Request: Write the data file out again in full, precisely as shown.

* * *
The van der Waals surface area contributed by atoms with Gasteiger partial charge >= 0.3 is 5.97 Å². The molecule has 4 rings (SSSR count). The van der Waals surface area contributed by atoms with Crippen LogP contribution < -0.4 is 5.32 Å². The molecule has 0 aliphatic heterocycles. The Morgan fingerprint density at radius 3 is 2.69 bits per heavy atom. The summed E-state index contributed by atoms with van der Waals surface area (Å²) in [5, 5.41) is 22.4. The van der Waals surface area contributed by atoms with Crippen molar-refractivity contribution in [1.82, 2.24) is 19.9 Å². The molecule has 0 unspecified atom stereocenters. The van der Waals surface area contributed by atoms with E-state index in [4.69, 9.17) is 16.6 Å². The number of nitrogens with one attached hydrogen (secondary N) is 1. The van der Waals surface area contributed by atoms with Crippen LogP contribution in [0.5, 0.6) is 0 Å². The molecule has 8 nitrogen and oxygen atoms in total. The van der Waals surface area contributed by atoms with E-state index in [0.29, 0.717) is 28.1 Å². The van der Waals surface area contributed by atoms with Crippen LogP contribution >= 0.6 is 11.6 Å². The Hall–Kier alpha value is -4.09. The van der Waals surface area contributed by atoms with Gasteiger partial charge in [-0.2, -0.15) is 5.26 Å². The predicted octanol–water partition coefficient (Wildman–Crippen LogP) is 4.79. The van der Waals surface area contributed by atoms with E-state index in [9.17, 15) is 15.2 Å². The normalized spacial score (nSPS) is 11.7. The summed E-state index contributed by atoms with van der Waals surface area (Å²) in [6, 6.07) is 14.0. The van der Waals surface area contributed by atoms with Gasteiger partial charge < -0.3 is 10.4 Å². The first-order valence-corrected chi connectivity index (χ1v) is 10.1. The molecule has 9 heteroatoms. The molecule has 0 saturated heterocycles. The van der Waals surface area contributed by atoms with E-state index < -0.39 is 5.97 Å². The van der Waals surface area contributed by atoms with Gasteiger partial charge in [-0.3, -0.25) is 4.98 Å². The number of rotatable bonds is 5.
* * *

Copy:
The van der Waals surface area contributed by atoms with Gasteiger partial charge >= 0.3 is 5.97 Å². The molecule has 4 rings (SSSR count). The van der Waals surface area contributed by atoms with Crippen LogP contribution < -0.4 is 5.32 Å². The molecule has 0 aliphatic heterocycles. The Morgan fingerprint density at radius 3 is 2.69 bits per heavy atom. The summed E-state index contributed by atoms with van der Waals surface area (Å²) in [5, 5.41) is 22.4. The van der Waals surface area contributed by atoms with Crippen molar-refractivity contribution in [1.82, 2.24) is 19.9 Å². The molecule has 0 unspecified atom stereocenters. The van der Waals surface area contributed by atoms with E-state index in [4.69, 9.17) is 16.6 Å². The number of nitrogens with one attached hydrogen (secondary N) is 1. The van der Waals surface area contributed by atoms with Crippen LogP contribution in [0.5, 0.6) is 0 Å². The molecule has 8 nitrogen and oxygen atoms in total. The van der Waals surface area contributed by atoms with E-state index in [0.29, 0.717) is 28.1 Å². The van der Waals surface area contributed by atoms with Crippen LogP contribution >= 0.6 is 11.6 Å². The Hall–Kier alpha value is -4.09. The van der Waals surface area contributed by atoms with Gasteiger partial charge in [-0.2, -0.15) is 5.26 Å². The predicted octanol–water partition coefficient (Wildman–Crippen LogP) is 4.79. The van der Waals surface area contributed by atoms with E-state index in [9.17, 15) is 15.2 Å². The normalized spacial score (nSPS) is 11.7. The summed E-state index contributed by atoms with van der Waals surface area (Å²) in [6, 6.07) is 14.0. The van der Waals surface area contributed by atoms with Gasteiger partial charge < -0.3 is 10.4 Å². The first-order valence-corrected chi connectivity index (χ1v) is 10.1. The molecule has 9 heteroatoms. The molecule has 0 saturated heterocycles. The van der Waals surface area contributed by atoms with E-state index < -0.39 is 5.97 Å². The van der Waals surface area contributed by atoms with Gasteiger partial charge in [-0.3, -0.25) is 4.98 Å². The number of rotatable bonds is 5.